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Further reading

There are many resources which archival educators and trainers can draw on to get ideas for the development of training materials and courses generally. Any experience of training, from first aid, to health and safety, to practical session on new computer software and evening courses and classes taken for pleasure can be used as an opportunity to re-examine one’s own teaching and training techniques.

If you have access to the world wide web there are many sites that can be invaluable to trainers. A search on the subject matter will yield research material for new training areas and a search on techniques can also be very productive. It is also possible to find illustrations of all sorts for visual aids and handouts.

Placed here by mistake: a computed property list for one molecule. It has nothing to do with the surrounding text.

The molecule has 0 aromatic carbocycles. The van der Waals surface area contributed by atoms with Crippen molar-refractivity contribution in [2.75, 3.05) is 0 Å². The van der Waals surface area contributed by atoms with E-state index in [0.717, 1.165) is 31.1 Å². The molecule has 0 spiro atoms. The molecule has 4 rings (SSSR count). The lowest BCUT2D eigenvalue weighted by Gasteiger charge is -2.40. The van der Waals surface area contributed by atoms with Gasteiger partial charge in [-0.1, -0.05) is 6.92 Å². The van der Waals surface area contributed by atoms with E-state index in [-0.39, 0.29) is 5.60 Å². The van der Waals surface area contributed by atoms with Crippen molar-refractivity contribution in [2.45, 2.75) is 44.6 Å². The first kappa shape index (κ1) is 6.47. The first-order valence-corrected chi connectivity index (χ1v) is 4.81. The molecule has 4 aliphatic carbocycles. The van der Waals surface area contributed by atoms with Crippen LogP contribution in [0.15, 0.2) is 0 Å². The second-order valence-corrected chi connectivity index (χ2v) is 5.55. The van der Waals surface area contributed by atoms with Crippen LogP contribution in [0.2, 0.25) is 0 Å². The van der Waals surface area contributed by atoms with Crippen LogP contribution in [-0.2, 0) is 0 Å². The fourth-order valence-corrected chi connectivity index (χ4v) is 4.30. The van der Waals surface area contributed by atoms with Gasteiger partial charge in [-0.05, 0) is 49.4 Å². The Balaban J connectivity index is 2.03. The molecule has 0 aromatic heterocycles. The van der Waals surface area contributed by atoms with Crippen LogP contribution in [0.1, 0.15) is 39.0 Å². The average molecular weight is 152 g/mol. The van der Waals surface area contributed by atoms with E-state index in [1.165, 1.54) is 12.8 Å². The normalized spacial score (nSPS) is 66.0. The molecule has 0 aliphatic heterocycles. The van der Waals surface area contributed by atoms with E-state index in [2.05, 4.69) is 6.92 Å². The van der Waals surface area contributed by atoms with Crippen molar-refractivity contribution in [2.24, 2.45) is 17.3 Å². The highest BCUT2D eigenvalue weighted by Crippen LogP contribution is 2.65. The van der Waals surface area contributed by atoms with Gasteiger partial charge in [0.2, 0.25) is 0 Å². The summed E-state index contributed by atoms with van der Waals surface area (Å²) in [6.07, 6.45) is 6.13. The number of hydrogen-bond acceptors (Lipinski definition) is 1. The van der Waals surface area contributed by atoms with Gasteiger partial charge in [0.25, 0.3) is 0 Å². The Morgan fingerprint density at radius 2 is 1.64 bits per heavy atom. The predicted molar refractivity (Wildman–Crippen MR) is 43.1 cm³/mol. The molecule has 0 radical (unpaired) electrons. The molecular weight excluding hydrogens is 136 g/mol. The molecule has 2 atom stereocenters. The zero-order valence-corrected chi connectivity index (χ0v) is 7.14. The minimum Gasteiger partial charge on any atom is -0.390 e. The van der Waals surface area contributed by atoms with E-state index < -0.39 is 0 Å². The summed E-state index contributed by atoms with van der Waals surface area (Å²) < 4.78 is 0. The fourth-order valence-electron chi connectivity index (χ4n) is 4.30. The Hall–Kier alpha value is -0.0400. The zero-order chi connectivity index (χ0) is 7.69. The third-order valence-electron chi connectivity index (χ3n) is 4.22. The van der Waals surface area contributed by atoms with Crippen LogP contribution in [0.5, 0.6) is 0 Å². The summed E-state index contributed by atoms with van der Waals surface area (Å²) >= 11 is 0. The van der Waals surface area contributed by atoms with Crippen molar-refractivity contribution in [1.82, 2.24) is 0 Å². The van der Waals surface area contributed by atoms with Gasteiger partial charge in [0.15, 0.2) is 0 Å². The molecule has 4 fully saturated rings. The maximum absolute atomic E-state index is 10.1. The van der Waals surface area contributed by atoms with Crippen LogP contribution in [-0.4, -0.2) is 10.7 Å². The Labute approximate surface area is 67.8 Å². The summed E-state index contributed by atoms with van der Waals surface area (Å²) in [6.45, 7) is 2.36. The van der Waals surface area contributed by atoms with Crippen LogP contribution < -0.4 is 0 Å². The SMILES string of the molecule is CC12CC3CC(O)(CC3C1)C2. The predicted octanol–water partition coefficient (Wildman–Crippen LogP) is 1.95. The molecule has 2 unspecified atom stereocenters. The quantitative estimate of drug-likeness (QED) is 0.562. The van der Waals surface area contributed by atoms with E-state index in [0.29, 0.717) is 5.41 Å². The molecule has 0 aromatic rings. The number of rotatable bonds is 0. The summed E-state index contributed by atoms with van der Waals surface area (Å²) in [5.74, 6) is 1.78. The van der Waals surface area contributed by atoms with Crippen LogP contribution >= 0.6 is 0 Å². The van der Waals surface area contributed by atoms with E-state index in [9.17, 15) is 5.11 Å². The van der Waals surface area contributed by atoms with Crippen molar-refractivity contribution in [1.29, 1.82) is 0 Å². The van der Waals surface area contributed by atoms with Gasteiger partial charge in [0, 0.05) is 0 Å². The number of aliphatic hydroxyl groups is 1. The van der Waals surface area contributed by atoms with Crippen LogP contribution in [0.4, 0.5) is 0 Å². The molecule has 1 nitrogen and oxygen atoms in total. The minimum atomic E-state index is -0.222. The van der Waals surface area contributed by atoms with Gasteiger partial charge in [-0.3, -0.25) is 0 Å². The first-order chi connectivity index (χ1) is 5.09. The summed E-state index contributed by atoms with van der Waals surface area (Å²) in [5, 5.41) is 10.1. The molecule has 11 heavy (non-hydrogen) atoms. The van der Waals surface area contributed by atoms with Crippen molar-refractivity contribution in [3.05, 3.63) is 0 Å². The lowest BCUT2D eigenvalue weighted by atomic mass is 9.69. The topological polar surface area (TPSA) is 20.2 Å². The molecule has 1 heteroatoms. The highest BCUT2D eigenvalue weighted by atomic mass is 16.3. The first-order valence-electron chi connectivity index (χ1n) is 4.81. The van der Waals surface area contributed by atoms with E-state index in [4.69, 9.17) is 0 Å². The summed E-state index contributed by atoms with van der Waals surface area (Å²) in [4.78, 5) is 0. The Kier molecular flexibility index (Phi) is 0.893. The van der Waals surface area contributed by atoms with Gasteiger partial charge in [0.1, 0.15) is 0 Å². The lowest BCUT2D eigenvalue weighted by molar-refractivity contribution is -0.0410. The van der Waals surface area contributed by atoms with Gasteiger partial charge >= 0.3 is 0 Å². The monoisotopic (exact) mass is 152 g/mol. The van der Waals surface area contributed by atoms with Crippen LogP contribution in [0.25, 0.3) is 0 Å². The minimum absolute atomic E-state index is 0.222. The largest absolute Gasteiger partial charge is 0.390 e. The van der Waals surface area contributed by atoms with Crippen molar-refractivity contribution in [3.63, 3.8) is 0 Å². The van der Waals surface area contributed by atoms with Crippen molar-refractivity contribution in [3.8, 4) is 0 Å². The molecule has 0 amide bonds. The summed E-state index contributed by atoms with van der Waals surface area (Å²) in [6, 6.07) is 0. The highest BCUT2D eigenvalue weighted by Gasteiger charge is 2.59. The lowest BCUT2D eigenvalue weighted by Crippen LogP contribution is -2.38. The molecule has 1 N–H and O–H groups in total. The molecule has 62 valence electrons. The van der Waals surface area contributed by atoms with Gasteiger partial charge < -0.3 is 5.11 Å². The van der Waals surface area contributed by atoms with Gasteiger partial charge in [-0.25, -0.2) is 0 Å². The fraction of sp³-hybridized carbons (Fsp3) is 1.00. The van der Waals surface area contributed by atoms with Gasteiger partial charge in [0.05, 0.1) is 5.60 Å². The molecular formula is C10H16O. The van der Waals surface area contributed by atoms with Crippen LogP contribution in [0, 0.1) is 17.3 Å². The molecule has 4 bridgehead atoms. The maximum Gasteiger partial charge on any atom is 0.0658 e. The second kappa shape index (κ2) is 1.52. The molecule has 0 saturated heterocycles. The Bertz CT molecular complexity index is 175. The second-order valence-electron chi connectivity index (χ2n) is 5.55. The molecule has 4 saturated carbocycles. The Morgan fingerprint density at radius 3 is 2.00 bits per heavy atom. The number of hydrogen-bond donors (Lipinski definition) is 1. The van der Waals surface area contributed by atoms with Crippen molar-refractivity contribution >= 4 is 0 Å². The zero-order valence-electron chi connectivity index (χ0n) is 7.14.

We offer here a short reading list as an initial starting point for those who wish to develop their teaching and training techniques more fully.

The Open Learning Handbook, Phil Race (Race, 1994)

Preparing to Teach, Graham Gibbs and Trevor Habeshaw (Cromwell Press, 1984)

52 Interesting Things to Do in Your Lectures, Graham Gibbs, Sue Habeshaw and Trevor Habeshaw (Cromwell Press, 1995)

Planning a Course, Ian Forsyth, Alan Jolliffe and David Stevens (Kogan Page, 1995)

How to Make and Use Visual Aids, Nicola Harford and Nicola Baird (VSO Books, 1997)

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Last updated: 20 December 2005